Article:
Every year, 40 million adults throughout the United States live with an anxiety disorder. Anxiety disorders are by far the most common mental illness in the country, affecting more than 18% of the population. These include conditions such as generalized anxiety disorder, panic disorder, social anxiety disorder, and specific phobias.
Anxiety disorders develop from a combination of factors including brain chemistry, personality, life events, and genetics. While anxiety is a problem on its own, it is often connected to other conditions. Along with being the most common mental illness, they also have a high rate of comorbidity with disorders like depression, post-traumatic stress disorder, or eating disorders.
The connection between anxiety and eating disorders is significant. Disordered eating behaviors are a common symptom of anxiety. Although not everyone who has anxiety will develop an eating disorder, the chances of developing the condition are higher.
Research has repeatedly drawn connections between anxiety disorders and the three main eating disorders: anorexia nervosa, bulimia nervosa, and binge eating disorder. What encourages this connection between anxiety and eating disorders? How does treatment for comorbid conditions differ?
Anxiety and Eating Disorders Statistics
According to research from the National Institute of Mental Health, anxiety disorders have the highest rate of comorbidity with eating disorders. 47.9% of adults with anorexia nervosa, 80.6% of adults with bulimia nervosa, and 65.1% of adults with binge-eating disorder have at least one co-occurring anxiety disorder.
Obsessive-compulsive disorder, social anxiety disorder, generalized anxiety disorder, and post-traumatic stress disorder are the most common co-occurring anxiety disorders. These aren’t just people struggling with some extra stress from time to time. Those with co-occurring anxiety and eating disorders experience significant distress and disruption to their lives.
Obsessive-compulsive disorder (OCD) affects an estimated 69% of people with anorexia nervosa. Social anxiety disorder affects an estimated 34%. Generalized anxiety disorder (GAD) affects between 24 and 31% of those with anorexia nervosa or binge eating disorder. GAD affects an additional 8% of people with binge eating disorders. Post-traumatic stress disorder co-occurs in about 25% of those with any eating disorder.
Why are there such high rates of comorbidity between these conditions? What causes the connection between anxiety and eating disorders?
The Connection Between Anxiety and Eating Disorders
Eating disorders are progressive conditions. They often start in an intentional and controlled manner as a way to feel a sense of control. Once a habit forms, though, it’s easy to lose control over abnormal eating and exercise behaviors. It becomes more difficult to overcome these behaviors as time passes and they become increasingly compulsive.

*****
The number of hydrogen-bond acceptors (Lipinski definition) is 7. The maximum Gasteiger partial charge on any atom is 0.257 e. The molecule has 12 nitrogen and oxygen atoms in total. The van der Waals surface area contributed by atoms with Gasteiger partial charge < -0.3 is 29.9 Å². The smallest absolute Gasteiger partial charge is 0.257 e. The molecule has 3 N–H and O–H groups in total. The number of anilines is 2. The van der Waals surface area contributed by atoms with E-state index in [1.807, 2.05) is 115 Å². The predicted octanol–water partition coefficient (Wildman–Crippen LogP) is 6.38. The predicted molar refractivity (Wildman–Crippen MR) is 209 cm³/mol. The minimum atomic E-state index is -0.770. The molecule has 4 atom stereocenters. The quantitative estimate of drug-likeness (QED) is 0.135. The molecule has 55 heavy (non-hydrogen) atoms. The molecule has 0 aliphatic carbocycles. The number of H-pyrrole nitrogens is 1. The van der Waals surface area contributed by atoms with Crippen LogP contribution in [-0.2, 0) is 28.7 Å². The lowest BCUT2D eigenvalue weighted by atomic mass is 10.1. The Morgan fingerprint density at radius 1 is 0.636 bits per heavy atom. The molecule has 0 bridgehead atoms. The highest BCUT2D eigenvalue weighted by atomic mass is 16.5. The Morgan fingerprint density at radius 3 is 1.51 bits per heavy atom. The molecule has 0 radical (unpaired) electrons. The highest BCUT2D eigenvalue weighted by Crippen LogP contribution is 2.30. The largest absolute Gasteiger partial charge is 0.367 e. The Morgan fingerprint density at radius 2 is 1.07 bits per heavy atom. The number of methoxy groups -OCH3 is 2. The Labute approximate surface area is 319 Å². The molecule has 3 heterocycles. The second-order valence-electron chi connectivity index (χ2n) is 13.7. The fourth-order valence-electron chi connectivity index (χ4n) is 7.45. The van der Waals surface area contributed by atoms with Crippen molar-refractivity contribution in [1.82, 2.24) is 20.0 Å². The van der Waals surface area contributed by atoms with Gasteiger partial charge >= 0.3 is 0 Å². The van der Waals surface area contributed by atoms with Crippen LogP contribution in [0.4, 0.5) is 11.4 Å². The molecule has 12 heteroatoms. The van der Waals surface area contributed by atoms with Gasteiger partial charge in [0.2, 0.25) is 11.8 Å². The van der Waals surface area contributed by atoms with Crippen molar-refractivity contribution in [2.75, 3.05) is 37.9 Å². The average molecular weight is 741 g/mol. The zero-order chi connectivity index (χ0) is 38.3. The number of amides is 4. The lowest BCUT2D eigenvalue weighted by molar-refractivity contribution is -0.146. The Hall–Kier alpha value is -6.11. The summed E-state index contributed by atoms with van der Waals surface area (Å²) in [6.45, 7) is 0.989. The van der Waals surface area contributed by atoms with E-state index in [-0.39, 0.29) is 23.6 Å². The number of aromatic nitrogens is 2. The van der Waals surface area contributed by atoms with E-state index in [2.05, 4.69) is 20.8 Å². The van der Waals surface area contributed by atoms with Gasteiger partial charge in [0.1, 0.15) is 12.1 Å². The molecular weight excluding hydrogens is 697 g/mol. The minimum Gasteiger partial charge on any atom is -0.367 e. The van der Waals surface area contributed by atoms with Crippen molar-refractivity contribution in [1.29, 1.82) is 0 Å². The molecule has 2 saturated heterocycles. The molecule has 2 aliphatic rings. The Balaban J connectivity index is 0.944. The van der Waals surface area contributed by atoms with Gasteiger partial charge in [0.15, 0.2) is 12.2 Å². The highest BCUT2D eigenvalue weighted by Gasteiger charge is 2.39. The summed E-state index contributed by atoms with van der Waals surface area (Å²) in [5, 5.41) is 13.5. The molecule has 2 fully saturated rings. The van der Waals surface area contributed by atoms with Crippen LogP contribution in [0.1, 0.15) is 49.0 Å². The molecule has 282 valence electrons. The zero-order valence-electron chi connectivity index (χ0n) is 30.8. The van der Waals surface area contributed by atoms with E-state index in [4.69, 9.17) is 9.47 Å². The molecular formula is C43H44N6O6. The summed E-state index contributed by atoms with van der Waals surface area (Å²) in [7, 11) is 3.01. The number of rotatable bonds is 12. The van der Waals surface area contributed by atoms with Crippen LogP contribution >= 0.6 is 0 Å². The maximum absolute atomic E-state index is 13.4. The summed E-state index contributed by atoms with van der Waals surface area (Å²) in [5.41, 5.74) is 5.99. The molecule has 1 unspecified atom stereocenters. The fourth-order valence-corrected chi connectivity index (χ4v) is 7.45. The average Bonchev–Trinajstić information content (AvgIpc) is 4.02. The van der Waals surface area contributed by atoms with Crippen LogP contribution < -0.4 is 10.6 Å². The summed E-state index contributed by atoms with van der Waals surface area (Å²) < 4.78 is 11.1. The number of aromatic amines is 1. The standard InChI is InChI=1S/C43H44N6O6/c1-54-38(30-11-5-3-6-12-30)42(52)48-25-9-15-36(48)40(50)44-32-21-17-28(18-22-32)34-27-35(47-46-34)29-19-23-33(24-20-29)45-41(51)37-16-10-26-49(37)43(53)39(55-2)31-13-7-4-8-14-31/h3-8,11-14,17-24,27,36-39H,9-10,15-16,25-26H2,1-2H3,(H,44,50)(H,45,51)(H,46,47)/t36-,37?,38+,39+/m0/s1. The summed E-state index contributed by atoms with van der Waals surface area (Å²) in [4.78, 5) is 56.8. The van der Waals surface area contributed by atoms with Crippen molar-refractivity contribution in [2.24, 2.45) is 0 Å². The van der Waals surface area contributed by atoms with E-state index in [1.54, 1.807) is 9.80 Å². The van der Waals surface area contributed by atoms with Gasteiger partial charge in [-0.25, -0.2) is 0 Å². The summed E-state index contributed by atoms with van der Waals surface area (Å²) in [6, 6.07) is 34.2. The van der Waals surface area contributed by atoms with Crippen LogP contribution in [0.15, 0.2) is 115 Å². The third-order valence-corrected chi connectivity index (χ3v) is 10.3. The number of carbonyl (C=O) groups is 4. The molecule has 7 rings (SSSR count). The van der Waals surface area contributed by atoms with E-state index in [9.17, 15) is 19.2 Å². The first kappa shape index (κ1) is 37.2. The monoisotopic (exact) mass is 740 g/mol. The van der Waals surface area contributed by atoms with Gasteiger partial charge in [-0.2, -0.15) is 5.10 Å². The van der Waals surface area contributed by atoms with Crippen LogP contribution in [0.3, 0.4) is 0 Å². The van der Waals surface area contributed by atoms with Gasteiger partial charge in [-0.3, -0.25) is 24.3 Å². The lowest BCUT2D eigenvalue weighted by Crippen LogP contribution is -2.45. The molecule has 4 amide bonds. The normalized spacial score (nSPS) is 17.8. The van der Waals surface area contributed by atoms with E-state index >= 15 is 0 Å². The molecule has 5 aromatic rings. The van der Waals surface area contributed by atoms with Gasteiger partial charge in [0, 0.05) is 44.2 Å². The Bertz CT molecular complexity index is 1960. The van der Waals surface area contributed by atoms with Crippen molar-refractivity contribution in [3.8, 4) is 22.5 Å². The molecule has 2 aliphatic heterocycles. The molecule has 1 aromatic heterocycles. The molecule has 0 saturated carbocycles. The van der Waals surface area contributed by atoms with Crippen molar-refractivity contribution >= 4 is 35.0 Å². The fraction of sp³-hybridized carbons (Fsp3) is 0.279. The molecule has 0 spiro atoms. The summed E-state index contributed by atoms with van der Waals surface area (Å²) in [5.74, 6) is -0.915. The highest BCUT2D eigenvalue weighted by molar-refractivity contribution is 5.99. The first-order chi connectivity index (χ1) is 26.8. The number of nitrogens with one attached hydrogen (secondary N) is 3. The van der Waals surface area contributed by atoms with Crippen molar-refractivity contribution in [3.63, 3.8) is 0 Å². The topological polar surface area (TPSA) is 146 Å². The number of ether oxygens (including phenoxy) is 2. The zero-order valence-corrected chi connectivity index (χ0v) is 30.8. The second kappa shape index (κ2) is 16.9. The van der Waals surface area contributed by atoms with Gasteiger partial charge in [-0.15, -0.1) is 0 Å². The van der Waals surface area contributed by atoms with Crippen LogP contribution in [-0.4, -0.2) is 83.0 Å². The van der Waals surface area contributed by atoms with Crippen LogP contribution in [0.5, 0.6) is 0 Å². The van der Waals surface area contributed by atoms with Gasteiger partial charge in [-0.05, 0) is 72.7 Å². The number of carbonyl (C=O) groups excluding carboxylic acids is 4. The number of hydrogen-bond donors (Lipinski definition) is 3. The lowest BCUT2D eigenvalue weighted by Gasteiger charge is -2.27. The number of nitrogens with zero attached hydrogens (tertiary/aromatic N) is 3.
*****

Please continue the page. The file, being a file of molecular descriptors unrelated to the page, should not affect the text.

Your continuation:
Where does the connection between anxiety and eating disorders lie? Do people start with an anxiety disorder that progresses into an eating disorder, or do disordered eating behaviors cause anxiety?
The majority of eating disorders seem to start during adolescence when young people begin recognizing differences in physical appearance. One study showed that anxiety regarding social appearance was a predictor for developing symptoms of an eating disorder. Anxieties and fears of social rejection or ostracization are notable factors that contribute to the development of disordered eating behaviors. Malnutrition can exacerbate anxiety as well.
Anxiety also contributes to disordered eating in those who consume food for comfort. People who turn to food as a way to cope with anxiety, discomfort, or stress have a higher risk of developing binge eating disorder or bulimia nervosa. Consuming large amounts of food offers short-term relief from anxiety but only exacerbates the problem as time passes.
So what is the solution for comorbid anxiety and eating disorders? Since anxiety seems to be a contributing factor for developing an eating disorder, should treatment start by addressing the anxiety disorder? What does an effective treatment program for these co-occurring disorders consist of?
Treating Anxiety and Eating Disorders
The connection between anxiety and eating disorders is undeniable. It’s impossible to consider treating one without treating the other. Anxiety stemming from self-image and societal pressure contributes to disordered eating behaviors. An eating disorder provides a sense of control when everything else feels out of control.
Since eating disorders seem to stem from anxiety you may think treatment starts with addressing anxiety. But clinicians cannot address one disorder without also considering the other. They’re so closely connected that it’s impossible to separate the two. Effective anxiety and eating disorder treatment must treat both conditions simultaneously.
Eating disorder treatment facilities are well-versed in the intricacies of treating comorbid anxiety and eating disorders. Clinicians understand the complex relationship between the conditions and are equipped to work with these individuals.
Effective treatment involves a comprehensive continuum of care, usually starting with inpatient treatment and ending with an outpatient program. Facilities like Toledo Center offer this range of care to provide the most appropriate level of care for each person who seeks help.
Located in Ohio, Toledo Center is the premier eating disorder treatment program in the area. We center our individualized programs around evidence-based methods that lead to lasting recovery. You’ll learn coping skills needed to manage and eventually eliminate symptoms so you can live a life free from your eating disorder.
To learn more about the programs we offer, fill out a contact form or give us a call today!